Are You Considered Trustworthy?

We often talk about how vital trust is but are we really trustworthy? Of course, we would all like to think of ourselves as moral, but it’s possible our actions don’t express that. It doesn’t mean we’re not good people; it just means that perhaps we must look closely at how we appear to others by rethinking some of our actions.
Credibility in the workplace is one of the most critical attributes. When you are considered trustworthy, it plays a role in how people treat you.
  • Your boss will be more open to listening to thoughts when they know your intentions are for the company's betterment. And this may give you more flexibility in how you desire to work with much less micromanagement.
  • Your colleagues will feel comfortable sharing their thoughts and working more closely as a team toward a common goal.
How Do I Demonstrate Trustworthiness?
First, let’s look at the definition of trust, as outlined by the Merriam-Webster Dictionary.

Assured reliance on the character, ability, strength, or truth of someone or something


One in which confidence is placed

While keeping the definition in mind, let’s review some ways you can take an active approach to improve how others perceive us.

Be Honest

We’ve all spoken those little white lies, and it’s usually to avoid hurting someone’s feelings. But what happens when lying becomes part of our nature to make ourselves look better or avoid conflict? As we continue down that path, it will become apparent to others that you aren’t telling the truth, and they will find it difficult to separate fact from fiction. If you are in the practice of telling mistruths, it’s not too late to change opinions, but you need to do it now, no matter how uncomfortable.

To follow is an example where an employee was trying to shift the blame when he forgot to perform a task.

“Don’t blame me. I wasn’t aware that I was responsible for sending the agenda to the board meeting.”

The employee should have said something like, “I apologize, it completely slipped my mind, and I will do my best to ensure it does not happen again.” There may be some consequences to him forgetting (i.e., being reprimanded by his boss), but there will automatically be a higher level of trust because of his honesty.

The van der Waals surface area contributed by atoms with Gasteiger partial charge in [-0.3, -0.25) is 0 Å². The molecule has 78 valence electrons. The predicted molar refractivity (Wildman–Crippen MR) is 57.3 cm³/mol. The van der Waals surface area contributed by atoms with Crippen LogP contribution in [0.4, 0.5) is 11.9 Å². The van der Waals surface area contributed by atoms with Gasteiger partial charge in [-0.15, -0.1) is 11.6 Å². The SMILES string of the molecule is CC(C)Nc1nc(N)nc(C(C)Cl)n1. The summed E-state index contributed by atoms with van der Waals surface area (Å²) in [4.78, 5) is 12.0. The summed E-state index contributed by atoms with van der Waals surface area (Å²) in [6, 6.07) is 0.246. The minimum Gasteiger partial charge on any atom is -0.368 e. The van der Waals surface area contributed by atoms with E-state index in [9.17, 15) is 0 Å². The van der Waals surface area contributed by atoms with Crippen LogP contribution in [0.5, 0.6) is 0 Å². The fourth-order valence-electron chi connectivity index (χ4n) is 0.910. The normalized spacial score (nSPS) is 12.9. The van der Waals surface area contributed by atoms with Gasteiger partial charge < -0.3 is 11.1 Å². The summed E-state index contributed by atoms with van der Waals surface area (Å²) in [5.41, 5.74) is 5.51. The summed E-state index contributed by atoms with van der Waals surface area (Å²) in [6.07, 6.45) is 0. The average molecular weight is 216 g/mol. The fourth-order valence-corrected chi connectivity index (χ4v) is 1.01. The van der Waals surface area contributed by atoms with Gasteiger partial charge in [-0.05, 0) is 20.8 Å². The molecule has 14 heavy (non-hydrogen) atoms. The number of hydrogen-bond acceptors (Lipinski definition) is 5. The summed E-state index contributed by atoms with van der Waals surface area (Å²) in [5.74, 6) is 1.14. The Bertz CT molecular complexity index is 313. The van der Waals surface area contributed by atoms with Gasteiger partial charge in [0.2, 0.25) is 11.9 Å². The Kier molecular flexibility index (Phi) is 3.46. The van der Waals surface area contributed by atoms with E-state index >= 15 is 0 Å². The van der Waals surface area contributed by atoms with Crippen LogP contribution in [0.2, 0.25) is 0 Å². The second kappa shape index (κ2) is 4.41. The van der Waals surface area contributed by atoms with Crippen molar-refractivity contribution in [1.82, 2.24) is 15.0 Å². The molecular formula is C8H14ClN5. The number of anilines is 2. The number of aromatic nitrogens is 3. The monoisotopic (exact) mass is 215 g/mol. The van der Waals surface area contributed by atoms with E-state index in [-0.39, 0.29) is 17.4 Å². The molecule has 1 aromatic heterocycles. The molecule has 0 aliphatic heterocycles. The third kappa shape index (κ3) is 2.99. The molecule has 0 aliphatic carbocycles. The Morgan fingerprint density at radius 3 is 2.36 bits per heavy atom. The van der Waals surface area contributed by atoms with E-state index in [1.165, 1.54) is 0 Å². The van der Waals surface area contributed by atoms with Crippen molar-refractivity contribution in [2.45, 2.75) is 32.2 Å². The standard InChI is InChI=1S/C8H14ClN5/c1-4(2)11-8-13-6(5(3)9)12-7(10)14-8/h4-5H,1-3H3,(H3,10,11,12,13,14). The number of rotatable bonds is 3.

If You Say You'll Do It, Do It

We make promises and commit to things all the time, whether at work, at home, or among friends. In certain situations, it’s easy to say yes to end a conversation or make yourself look like the “star.” However, don’t accept the responsibility if you have any clue that you cannot fulfill that commitment. Others rely on you, and when you make a promise you cannot keep, others may begin to exclude you from activities where it’s crucial to have reliable people. And when this happens at work, it may mean fewer growth opportunities.

Don't Make Excuses

One of the most attractive traits in a person is when they’re able to admit that they’re wrong. It happens, whether intentional or not. If you discover you made a mistake about something you said, “fess up” and say you’re mistaken. Many take the easy route and try to justify why they’re wrong, but that takes more effort than admitting you make a mistake. It demonstrates integrity, and you’ll get more respect. 

Be Clear in Your Expectations

Miscommunication is often the most problematic in the workplace. It’s either because the person relaying the information is an inadequate communicator or the person on the other end is a poor listener. 


If you’re the communicator, make sure what you’re dispatching is clear. And don’t make the mistake of dispatching only part of the information while the rest remains in your head. 


If you’re on the receiving end, take the time, listen, and allow the other person to talk. And, it’s your responsibility to answer questions if you’re unclear. If you truly listen, the communicator will answer many of your questions in the initial instructions. 

It's In the Small Actions

When you go the additional mile with absolutely no hidden agenda, you will begin to build trust both personally and professionally. And people will gravitate toward you if they feel you are genuinely interested in them. When individuals perceive that you’re helpful and honestly care, you form bonds and develop trust. Some examples of efforts that lead to more trust:

You’ve finished your immediate work and have some time on your hands. It’s easy to jump on social media or just wait for the work day to end. Instead, ask your boss, or co-worker, if you can assist with something else. And, IMPORTANT, if you help a co-worker, don’t run to your boss or others to tell them. The behind-the-scenes help goes much further as you’ll be known for being supportive without asking for anything in return.

Demonstrate interest in their lives. If they tell stories about their children or experiences outside the office, lean in and show that you are listening. When you remember names and check in regularly to see how everyone is doing, it will show you’ve heard what they’ve said and care about what’s important to them.
When you consider some of the above by honoring your commitments, taking the blame when appropriate, and demonstrating kindness, you’ll begin to build a natural trust that will reflect positively in all that you want to do.